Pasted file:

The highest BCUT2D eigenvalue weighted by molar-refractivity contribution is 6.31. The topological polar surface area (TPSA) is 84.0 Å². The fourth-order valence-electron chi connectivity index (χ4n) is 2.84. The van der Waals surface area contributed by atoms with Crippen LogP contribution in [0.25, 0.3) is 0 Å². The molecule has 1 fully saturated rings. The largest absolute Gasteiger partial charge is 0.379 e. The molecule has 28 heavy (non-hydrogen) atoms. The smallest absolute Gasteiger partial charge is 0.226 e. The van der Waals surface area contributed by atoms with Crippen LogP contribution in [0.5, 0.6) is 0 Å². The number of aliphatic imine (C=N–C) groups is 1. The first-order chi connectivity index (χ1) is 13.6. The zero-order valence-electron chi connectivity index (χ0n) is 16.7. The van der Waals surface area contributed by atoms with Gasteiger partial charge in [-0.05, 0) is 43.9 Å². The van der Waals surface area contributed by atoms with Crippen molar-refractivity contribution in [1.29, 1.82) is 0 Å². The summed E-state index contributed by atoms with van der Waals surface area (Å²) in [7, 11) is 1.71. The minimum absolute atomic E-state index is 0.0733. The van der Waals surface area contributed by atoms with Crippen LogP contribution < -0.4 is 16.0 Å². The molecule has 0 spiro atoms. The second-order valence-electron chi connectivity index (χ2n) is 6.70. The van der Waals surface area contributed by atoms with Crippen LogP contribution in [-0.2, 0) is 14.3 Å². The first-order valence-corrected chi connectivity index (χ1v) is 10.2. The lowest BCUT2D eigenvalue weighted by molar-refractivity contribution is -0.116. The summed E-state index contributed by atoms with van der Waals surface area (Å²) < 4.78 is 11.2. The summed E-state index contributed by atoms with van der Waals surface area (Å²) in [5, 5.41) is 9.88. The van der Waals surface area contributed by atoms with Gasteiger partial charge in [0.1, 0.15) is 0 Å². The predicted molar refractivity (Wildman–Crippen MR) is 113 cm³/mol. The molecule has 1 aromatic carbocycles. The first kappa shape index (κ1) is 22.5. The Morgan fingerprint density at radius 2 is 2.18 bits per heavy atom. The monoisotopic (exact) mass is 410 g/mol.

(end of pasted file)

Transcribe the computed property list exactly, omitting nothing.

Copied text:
The highest BCUT2D eigenvalue weighted by molar-refractivity contribution is 6.31. The topological polar surface area (TPSA) is 84.0 Å². The fourth-order valence-electron chi connectivity index (χ4n) is 2.84. The van der Waals surface area contributed by atoms with Crippen LogP contribution in [0.25, 0.3) is 0 Å². The molecule has 1 fully saturated rings. The largest absolute Gasteiger partial charge is 0.379 e. The molecule has 28 heavy (non-hydrogen) atoms. The smallest absolute Gasteiger partial charge is 0.226 e. The van der Waals surface area contributed by atoms with Crippen LogP contribution in [0.5, 0.6) is 0 Å². The number of aliphatic imine (C=N–C) groups is 1. The first-order chi connectivity index (χ1) is 13.6. The zero-order valence-electron chi connectivity index (χ0n) is 16.7. The van der Waals surface area contributed by atoms with Gasteiger partial charge in [-0.05, 0) is 43.9 Å². The van der Waals surface area contributed by atoms with Crippen molar-refractivity contribution in [1.29, 1.82) is 0 Å². The summed E-state index contributed by atoms with van der Waals surface area (Å²) in [7, 11) is 1.71. The minimum absolute atomic E-state index is 0.0733. The van der Waals surface area contributed by atoms with Crippen LogP contribution < -0.4 is 16.0 Å². The molecule has 0 spiro atoms. The second-order valence-electron chi connectivity index (χ2n) is 6.70. The van der Waals surface area contributed by atoms with Crippen LogP contribution in [-0.2, 0) is 14.3 Å². The first-order valence-corrected chi connectivity index (χ1v) is 10.2. The lowest BCUT2D eigenvalue weighted by molar-refractivity contribution is -0.116. The summed E-state index contributed by atoms with van der Waals surface area (Å²) < 4.78 is 11.2. The summed E-state index contributed by atoms with van der Waals surface area (Å²) in [5, 5.41) is 9.88. The van der Waals surface area contributed by atoms with Gasteiger partial charge in [0.1, 0.15) is 0 Å². The predicted molar refractivity (Wildman–Crippen MR) is 113 cm³/mol. The molecule has 1 aromatic carbocycles. The first kappa shape index (κ1) is 22.5. The Morgan fingerprint density at radius 2 is 2.18 bits per heavy atom. The monoisotopic (exact) mass is 410 g/mol.